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Mapping Plant Functional Groups in Subalpine Grassland of the Greater Caucasus

Magiera, Anja ; Feilhauer, Hannes ; Waldhardt, Rainer ; Wiesmair, Martin ; Otte, Annette


Originalveröffentlichung: (2018) Mountain Research and Development 38(1):10 doi: 10.1659/MRD-JOURNAL-D-17-00082.1
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URN: urn:nbn:de:hebis:26-opus-146264
URL: http://geb.uni-giessen.de/geb/volltexte/2019/14626/

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Freie Schlagwörter (Englisch): remote sensing , subalpine grassland composition , random forest , spatial distribution of grass , grass cover
Sammlung: Open Access - Publikationsfonds
Universität Justus-Liebig-Universität Gießen
Institut: Division of Landscape Ecology and Landscape Planning, Institute of Landscape Ecology and Resources Management
Fachgebiet: Agrarwissenschaften und Umweltmanagement
DDC-Sachgruppe: Landwirtschaft
Dokumentart: Aufsatz
Sprache: Englisch
Erstellungsjahr: 2018
Publikationsdatum: 20.05.2019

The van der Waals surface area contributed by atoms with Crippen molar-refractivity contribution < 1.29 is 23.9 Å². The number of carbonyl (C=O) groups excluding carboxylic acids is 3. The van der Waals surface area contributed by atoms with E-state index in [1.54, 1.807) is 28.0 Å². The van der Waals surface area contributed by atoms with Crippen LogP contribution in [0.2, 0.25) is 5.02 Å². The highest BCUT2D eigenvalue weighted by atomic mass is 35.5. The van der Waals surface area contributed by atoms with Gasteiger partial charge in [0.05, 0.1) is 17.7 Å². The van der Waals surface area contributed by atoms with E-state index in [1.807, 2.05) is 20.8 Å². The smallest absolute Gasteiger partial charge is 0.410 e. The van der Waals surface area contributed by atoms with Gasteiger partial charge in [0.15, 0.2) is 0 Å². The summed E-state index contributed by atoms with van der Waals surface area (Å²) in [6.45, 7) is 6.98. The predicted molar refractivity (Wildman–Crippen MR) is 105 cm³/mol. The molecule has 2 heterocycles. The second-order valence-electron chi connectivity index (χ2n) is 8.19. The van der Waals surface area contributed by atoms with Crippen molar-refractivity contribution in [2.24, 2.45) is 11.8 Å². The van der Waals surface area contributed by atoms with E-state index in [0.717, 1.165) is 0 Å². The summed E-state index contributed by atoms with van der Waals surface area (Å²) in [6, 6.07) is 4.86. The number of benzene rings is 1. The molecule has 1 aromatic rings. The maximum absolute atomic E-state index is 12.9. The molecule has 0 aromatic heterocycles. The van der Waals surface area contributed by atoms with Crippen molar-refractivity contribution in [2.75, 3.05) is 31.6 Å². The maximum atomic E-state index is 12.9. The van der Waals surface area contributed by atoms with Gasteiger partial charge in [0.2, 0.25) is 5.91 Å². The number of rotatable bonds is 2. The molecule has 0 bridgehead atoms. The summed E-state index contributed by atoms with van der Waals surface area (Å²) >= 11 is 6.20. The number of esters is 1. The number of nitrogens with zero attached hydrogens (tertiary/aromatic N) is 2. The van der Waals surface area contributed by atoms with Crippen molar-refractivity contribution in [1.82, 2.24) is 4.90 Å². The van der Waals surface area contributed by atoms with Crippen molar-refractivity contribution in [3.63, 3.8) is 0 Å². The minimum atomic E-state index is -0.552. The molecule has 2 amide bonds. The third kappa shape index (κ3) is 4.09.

Kurzfassung auf Englisch: Plant functional groups - in our case grass, herbs, and legumes - and their spatial distribution can provide information on key ecosystem functions such as species richness, nitrogen fixation, and erosion control. Knowledge about the spatial distribution of plant functional groups provides valuable information for grassland management. This study described and mapped the distribution of grass, herb, and legume coverage of the subalpine grassland in the high-mountain Kazbegi region, Greater Caucasus, Georgia. To test the applicability of new sensors, we compared the predictive power of simulated hyperspectral canopy reflectance, simulated multispectral reflectance, simulated vegetation indices, and topographic variables for modeling plant functional groups. The tested grassland showed characteristic differences in species richness; in grass, herb, and legume coverage; and in connected structural properties such as yield. Grass (Hordeum brevisubulatum) was dominant in biomass-rich hay meadows. Herb-rich grassland featured the highest species richness and evenness, whereas legume-rich grassland was accompanied by a high coverage of open soil and showed dominance of a single species, Astragalus captiosus. The best model fits were achieved with a combination of reflectance, vegetation indices, and topographic variables as predictors. Random forest models for grass, herb, and legume coverage explained 36%, 25%, and 37% of the respective variance, and their root mean square errors varied between 12-15%. Hyperspectral and multispectral reflectance as predictors resulted in similar models. Because multispectral data are more easily available and often have a higher spatial resolution, we suggest using multispectral parameters enhanced by vegetation indices and topographic parameters for modeling grass, herb, and legume coverage. However, overall model fits were merely moderate, and further testing, including stronger gradients and the addition of shortwave infrared wavelengths, is needed.
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